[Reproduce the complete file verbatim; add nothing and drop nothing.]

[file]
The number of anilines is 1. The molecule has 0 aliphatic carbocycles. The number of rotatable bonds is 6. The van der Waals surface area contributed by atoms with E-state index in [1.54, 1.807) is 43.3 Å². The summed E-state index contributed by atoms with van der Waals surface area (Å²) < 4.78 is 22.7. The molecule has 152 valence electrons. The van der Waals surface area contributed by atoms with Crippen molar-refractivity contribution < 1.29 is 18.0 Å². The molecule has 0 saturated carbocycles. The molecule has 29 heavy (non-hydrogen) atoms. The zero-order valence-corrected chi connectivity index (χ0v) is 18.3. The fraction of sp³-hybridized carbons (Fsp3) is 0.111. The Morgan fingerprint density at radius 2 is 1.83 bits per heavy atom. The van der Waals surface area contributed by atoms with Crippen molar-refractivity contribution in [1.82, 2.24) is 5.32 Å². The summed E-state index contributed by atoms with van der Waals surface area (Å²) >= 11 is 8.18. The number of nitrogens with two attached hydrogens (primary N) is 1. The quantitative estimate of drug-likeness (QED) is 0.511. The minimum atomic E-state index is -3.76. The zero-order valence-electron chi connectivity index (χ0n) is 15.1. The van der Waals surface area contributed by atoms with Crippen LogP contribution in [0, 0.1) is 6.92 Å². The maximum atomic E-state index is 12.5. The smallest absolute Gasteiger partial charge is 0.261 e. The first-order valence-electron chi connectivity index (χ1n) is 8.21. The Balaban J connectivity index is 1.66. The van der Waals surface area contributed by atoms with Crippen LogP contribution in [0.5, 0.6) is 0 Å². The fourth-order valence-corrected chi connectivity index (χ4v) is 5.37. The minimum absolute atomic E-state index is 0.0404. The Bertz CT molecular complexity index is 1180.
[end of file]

The number of anilines is 1. The molecule has 0 aliphatic carbocycles. The number of rotatable bonds is 6. The van der Waals surface area contributed by atoms with E-state index in [1.54, 1.807) is 43.3 Å². The summed E-state index contributed by atoms with van der Waals surface area (Å²) < 4.78 is 22.7. The molecule has 152 valence electrons. The van der Waals surface area contributed by atoms with Crippen molar-refractivity contribution < 1.29 is 18.0 Å². The molecule has 0 saturated carbocycles. The molecule has 29 heavy (non-hydrogen) atoms. The zero-order valence-corrected chi connectivity index (χ0v) is 18.3. The fraction of sp³-hybridized carbons (Fsp3) is 0.111. The Morgan fingerprint density at radius 2 is 1.83 bits per heavy atom. The van der Waals surface area contributed by atoms with Crippen molar-refractivity contribution in [1.82, 2.24) is 5.32 Å². The summed E-state index contributed by atoms with van der Waals surface area (Å²) >= 11 is 8.18. The number of nitrogens with two attached hydrogens (primary N) is 1. The quantitative estimate of drug-likeness (QED) is 0.511. The minimum atomic E-state index is -3.76. The zero-order valence-electron chi connectivity index (χ0n) is 15.1. The van der Waals surface area contributed by atoms with Crippen LogP contribution in [0, 0.1) is 6.92 Å². The maximum atomic E-state index is 12.5. The smallest absolute Gasteiger partial charge is 0.261 e. The first-order valence-electron chi connectivity index (χ1n) is 8.21. The Balaban J connectivity index is 1.66. The van der Waals surface area contributed by atoms with Crippen LogP contribution in [0.5, 0.6) is 0 Å². The fourth-order valence-corrected chi connectivity index (χ4v) is 5.37. The minimum absolute atomic E-state index is 0.0404. The Bertz CT molecular complexity index is 1180.